Culture to go – Northern Living


Throughout the summer of 2020, Érudit and the Société de développement des périodiques culturels québécois (SODEP) put forward articles taken from Quebec cultural journals in order to enhance the summer readings of Quebecers, as well as Internet users around the world. The Bagages culturels / Culture to go campaign, which reached a large audience, highlighted several themes across various disciplines. Given the interest of readers in this campaign, we have chosen to repeat the initiative for the winter season. The first theme for this session is called Northern Living.

Without further ado, here is the presentation text of this theme, written by Daniel Chartier, professor at Université du Québec à Montréal (UQAM) and director of the International Laboratory for Research on Images of the North, Winter and the Arctic. The text and the list of articles are available on the SODEP website (only in French language). They will also be shared on the various social medias of the SODEP and Érudit in the coming weeks.

Experiencing Nordicity

How can we envision the cold world, the “North,” the Arctic, even winter, and all of the phenomena and signs they comprise? Though the realities of winter, the cold, and the North are far from novel, they have until recently been overlooked as notions to be studied and examined. Several reasons can explain this knowledge gap, which was first observed in the 1960s by Quebec geographer and linguist Louis-Edmond Hamelin, who advocated for the establishment of a new critical field around terms he had then coined himself. These notions have since become dynamic research programmes in and of themselves: “nordicity” (nordicité; the state of the North) and “winterity” (hivernité; the state of winter). Both concepts call for an interdisciplinary approach, combining the study of their physical, social, psychological, economical, cultural, literary, linguistic, and aesthetic aspects, as well as their relationship to urban planning. They allow for a definition of the North and winter, not in regard to their opposites, but rather according to their own components and inner workings. This can lead to a fruitful reversal, in order to locate the positive potential of the cold world, rather than viewing it only in terms of “adaptation” to models created for milder climates.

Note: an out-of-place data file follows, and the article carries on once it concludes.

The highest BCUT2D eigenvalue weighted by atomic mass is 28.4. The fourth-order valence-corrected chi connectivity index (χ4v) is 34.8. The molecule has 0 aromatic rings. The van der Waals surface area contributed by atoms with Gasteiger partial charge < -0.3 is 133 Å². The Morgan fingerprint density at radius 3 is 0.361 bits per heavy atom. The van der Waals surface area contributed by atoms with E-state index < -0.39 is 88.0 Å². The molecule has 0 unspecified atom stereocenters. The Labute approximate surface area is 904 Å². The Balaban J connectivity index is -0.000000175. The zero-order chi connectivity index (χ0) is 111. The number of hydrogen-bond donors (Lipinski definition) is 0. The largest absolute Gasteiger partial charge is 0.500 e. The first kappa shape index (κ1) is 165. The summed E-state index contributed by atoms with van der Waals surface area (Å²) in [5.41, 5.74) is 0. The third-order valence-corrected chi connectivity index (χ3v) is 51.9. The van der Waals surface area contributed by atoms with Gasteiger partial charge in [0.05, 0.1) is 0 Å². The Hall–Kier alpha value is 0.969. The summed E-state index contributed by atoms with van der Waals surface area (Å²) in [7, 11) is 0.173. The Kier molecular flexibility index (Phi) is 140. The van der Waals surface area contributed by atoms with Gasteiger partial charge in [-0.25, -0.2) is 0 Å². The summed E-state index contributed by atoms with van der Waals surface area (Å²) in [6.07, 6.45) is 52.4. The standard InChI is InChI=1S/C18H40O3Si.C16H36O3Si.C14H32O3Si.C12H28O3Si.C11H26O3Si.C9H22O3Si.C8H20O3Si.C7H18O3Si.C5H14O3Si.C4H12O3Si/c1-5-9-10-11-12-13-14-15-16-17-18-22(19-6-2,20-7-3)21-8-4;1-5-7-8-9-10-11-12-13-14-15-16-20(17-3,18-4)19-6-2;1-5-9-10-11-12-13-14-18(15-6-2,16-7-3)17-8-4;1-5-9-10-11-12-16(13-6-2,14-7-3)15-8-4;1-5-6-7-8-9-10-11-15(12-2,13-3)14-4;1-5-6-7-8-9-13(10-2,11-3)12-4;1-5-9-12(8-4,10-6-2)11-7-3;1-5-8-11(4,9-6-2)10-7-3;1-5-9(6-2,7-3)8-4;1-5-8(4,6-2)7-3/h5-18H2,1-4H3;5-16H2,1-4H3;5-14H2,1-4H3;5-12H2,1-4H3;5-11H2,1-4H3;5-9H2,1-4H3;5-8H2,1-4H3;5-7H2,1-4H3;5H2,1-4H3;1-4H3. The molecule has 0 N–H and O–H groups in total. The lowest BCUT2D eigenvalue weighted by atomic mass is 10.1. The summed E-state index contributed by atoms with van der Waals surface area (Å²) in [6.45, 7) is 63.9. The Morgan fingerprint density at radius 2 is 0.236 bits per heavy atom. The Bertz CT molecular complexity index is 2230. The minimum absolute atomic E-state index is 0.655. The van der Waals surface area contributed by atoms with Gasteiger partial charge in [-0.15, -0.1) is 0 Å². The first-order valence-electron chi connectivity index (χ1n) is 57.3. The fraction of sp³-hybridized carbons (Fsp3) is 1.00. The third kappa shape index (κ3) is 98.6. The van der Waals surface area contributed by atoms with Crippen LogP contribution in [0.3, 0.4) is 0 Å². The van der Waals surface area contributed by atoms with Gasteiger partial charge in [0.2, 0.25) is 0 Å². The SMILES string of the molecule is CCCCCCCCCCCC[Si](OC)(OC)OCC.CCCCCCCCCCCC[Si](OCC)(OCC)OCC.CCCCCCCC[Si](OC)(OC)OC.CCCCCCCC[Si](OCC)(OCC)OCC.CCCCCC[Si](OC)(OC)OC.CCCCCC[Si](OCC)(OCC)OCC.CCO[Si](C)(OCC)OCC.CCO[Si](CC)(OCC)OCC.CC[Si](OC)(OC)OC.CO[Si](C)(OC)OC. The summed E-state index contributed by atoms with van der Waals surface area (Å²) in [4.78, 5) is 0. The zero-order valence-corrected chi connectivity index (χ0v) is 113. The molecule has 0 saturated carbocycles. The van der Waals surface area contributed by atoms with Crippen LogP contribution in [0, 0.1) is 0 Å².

In the 1960s, when Hamelin coined the term “nordicity” in his Quebec City lab, he was seeking to fill the gap in the French (as well as English) vocabulary used to designate his own climate and immediate environment. He had no idea how popular this notion would become, and that it would come to embody an essential aspect of the identity of Quebeckers, Canadians, as well as other northerners. Throughout his career, Hamelin has forged hundreds of other terms to describe the physical, social, and cultural realities of the “North.” To him, without the adequate terminology, we remain “illiterate” about the world that surrounds us. Lacking the words to depict our world reflects our lack of awareness, but also a certain discomfort, even a form of rejection, of what we perceive.

Nowadays, owing to these advances, we can draw new comparisons between various northern cultures and societies (in Québec, in Canada, in Scandinavia, in Russia, and in Finland, for instance) that go beyond the characterization of their climate: the notion of the “imagined North” opens a fresh perspective allowing us to grasp all of the signs, phenomena, behaviours, representations, and practices related to the reality of living in a space that undergoes strong seasonal changes in luminosity and alternates between mild and cold weather. How can we view cold, snow, darkness, and ice as benefits? How can we envision the inward (psychological as well as physical) withdrawal brought about by winter, and experience it in a positive way? How can we understand the North for what it is? These are the fascinating questions raised by nordicity, as well as the intellectual challenges they present to researchers as they seek out paths for a better and happier life in the cold world.

Daniel Chartier
Professor, Université du Québec à Montréal
Director, International Laboratory for Research on Images of the North, Winter and the Arctic

Translation by Luba Markovskaia